Believe in Numbers—But Not Too Much

(What You Can Measure, You Might Manage)

Vignette: The Columbia Disaster

Numbers are not everything.

The following is a famous example in which the quantitative approach to decision making led to a faulty decision.

When the Physics Nobel laureate Richard Feynman was investigating the shuttle’s reliability following the Columbia disaster in 1986, he noticed that the probability of a failure was estimated to be 1 in 100,000 by management, but only 1 in 100 by the engineers.29 Instead of accepting the discrepancy of those estimates as a sign of weakness, the management preferred to rely on numbers, numbers that, in hindsight, made no sense. The management’s evaluation was wrong. It gave a false sense ...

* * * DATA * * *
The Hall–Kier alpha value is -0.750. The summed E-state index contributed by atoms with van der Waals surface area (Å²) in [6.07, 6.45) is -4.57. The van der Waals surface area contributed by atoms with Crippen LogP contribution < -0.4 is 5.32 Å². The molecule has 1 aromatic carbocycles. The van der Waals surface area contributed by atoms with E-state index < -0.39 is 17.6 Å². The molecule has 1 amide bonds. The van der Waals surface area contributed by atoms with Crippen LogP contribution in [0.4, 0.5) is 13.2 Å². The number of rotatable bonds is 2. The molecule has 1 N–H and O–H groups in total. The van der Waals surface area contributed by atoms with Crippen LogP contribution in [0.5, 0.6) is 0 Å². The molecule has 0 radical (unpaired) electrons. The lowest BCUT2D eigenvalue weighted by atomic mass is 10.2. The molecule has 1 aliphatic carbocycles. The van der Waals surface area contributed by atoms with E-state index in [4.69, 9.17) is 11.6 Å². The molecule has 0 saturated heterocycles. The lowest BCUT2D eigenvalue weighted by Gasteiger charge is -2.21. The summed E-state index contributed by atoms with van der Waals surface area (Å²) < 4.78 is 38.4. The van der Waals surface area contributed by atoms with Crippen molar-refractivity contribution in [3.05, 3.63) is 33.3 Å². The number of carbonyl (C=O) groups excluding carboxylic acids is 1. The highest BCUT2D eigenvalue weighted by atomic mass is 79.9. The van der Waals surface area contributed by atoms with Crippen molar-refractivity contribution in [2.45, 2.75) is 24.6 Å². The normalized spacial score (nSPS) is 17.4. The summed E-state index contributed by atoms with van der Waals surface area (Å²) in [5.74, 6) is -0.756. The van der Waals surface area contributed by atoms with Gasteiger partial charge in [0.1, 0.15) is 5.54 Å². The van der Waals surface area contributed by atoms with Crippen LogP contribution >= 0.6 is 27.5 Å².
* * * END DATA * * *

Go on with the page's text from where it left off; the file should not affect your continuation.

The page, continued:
Get Business Decision Making, Second Edition, 2nd Edition now with the O’Reilly learning platform.

O’Reilly members experience books, live events, courses curated by job role, and more from O’Reilly and nearly 200 top publishers.